|Nutritional Guidelines (per serving)|
|Servings: 1 cocktail (1 serving)|
|Amount per serving|
|% Daily Value*|
|Total Fat 0g||0%|
|Saturated Fat 0g||0%|
|Total Carbohydrate 0g||0%|
|Dietary Fiber 0g||0%|
|*The % Daily Value (DV) tells you how much a nutrient in a food serving contributes to a daily diet. 2,000 calories a day is used for general nutrition advice.|
The smoky martini is a very easy variation of the martini. There is no vermouth; instead, this cocktail uses a dash of scotch to back up the gin. It's an interesting combination and a fantastic way to enjoy your favorite whisky and gin in the same glass. Serve it after dinner or when you're relaxing with a couple of friends and want to show off the versatility of a new bottle of scotch.
With such a high concentration of gin (and little else), this cocktail is definitely not the place to be frugal. You're going to get the best smoky martini with a premium brand of gin, so be sure to grab the good stuff. Also, you'll find that a London dry gin (and similarly full-flavored gins) hold up to the smokier aspects of Scotch whisky; the smokier the better in this drink.
Gather the ingredients.
Pour the gin and scotch into a mixing glass filled with ice.
Serve and enjoy!
- Before you drop the lemon twist into the glass, remember to twist it over the drink to release its essence—it's the perfect finishing touch.
- Be sure to chill your glass because it will improve this cocktail significantly. If you forget to do it ahead of time, simply put a few cubes in the glass while you mix the drink, then dump them before straining.
- Accent this martini with a dash or two of bitters. Aromatic bitters (like Angostura's) would be excellent, though barrel-aged bitters (such as Fee Brothers) are a perfect choice too.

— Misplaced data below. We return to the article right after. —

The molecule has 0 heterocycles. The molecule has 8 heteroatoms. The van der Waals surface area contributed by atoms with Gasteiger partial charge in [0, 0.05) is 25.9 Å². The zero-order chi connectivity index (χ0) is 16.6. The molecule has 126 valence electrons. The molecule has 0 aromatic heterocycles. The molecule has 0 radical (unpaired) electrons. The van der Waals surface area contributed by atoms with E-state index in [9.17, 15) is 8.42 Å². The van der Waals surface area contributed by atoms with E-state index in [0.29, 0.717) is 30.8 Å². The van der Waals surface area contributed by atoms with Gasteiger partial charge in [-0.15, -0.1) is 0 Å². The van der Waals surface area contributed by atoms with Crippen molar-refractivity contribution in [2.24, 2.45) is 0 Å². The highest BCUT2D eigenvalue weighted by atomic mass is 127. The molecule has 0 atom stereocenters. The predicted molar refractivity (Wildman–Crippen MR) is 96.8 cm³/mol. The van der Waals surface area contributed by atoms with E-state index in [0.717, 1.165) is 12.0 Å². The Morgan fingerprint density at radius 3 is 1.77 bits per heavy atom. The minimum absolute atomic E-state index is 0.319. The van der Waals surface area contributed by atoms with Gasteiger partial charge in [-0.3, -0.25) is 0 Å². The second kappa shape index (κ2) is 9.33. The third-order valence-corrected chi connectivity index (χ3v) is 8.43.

- Add a little more scotch if you like. Anything up to 1/2 ounce can work with certain gin-whisky combinations, and you will likely want to make slight adjustments as you change brands or styles.
- While blended scotch will be amazing in this martini, don't be afraid to pour a nice single malt scotch. The various regions of Scotland produce distinct styles of single malts, so there's a lot of flavor possibilities, even with just two ingredients. Plus, at just a dash, it won't cost much to pour from high-end bottles that you may not mix with normally.
- Take a hint from the Irish martini and rinse the glass with scotch then bring back the vermouth.
How Strong Is a Smoky Martini?
Anytime you see a cocktail that's made entirely of liquor (especially full-proof liquor), you should not be surprised that it's a strong drink. The smoky martini will not disappoint! When made with two 40-proof spirits, it stirs up to a hefty 33 percent ABV (66 proof). That's just slightly lighter than a straight shot of either gin or whisky and one of the strongest martinis you can make.